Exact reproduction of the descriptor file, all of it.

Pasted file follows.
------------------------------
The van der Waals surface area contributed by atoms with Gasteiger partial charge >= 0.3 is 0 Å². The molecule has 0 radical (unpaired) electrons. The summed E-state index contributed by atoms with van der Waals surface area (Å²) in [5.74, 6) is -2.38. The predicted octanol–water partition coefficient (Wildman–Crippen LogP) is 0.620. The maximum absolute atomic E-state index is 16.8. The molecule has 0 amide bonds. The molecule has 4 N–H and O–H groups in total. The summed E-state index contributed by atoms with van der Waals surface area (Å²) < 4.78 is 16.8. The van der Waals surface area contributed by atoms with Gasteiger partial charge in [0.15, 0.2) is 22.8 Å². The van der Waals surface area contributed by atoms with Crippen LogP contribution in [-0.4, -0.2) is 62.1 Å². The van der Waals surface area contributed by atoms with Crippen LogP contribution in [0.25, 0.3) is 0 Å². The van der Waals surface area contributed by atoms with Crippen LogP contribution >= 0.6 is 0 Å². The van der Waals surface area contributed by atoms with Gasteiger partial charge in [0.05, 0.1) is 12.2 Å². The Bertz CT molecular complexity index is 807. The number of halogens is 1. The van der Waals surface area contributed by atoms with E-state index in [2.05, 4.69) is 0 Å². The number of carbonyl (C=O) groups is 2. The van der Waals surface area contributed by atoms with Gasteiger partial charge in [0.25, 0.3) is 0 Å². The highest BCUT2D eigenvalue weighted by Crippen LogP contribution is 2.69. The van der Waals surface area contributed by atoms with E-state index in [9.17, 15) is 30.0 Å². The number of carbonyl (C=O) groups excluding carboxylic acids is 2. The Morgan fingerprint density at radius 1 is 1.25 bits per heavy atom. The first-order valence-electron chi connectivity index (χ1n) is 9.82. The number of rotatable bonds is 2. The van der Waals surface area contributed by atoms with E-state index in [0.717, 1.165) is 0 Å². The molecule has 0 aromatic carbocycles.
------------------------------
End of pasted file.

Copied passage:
The van der Waals surface area contributed by atoms with Gasteiger partial charge >= 0.3 is 0 Å². The molecule has 0 radical (unpaired) electrons. The summed E-state index contributed by atoms with van der Waals surface area (Å²) in [5.74, 6) is -2.38. The predicted octanol–water partition coefficient (Wildman–Crippen LogP) is 0.620. The maximum absolute atomic E-state index is 16.8. The molecule has 0 amide bonds. The molecule has 4 N–H and O–H groups in total. The summed E-state index contributed by atoms with van der Waals surface area (Å²) < 4.78 is 16.8. The van der Waals surface area contributed by atoms with Gasteiger partial charge in [0.15, 0.2) is 22.8 Å². The van der Waals surface area contributed by atoms with Crippen LogP contribution in [-0.4, -0.2) is 62.1 Å². The van der Waals surface area contributed by atoms with Crippen LogP contribution in [0.25, 0.3) is 0 Å². The van der Waals surface area contributed by atoms with Crippen LogP contribution >= 0.6 is 0 Å². The van der Waals surface area contributed by atoms with Gasteiger partial charge in [0.05, 0.1) is 12.2 Å². The Bertz CT molecular complexity index is 807. The number of halogens is 1. The van der Waals surface area contributed by atoms with E-state index in [2.05, 4.69) is 0 Å². The number of carbonyl (C=O) groups is 2. The van der Waals surface area contributed by atoms with Gasteiger partial charge in [0.25, 0.3) is 0 Å². The highest BCUT2D eigenvalue weighted by Crippen LogP contribution is 2.69. The van der Waals surface area contributed by atoms with E-state index in [9.17, 15) is 30.0 Å². The number of carbonyl (C=O) groups excluding carboxylic acids is 2. The Morgan fingerprint density at radius 1 is 1.25 bits per heavy atom. The first-order valence-electron chi connectivity index (χ1n) is 9.82. The number of rotatable bonds is 2. The van der Waals surface area contributed by atoms with E-state index in [0.717, 1.165) is 0 Å². The molecule has 0 aromatic carbocycles.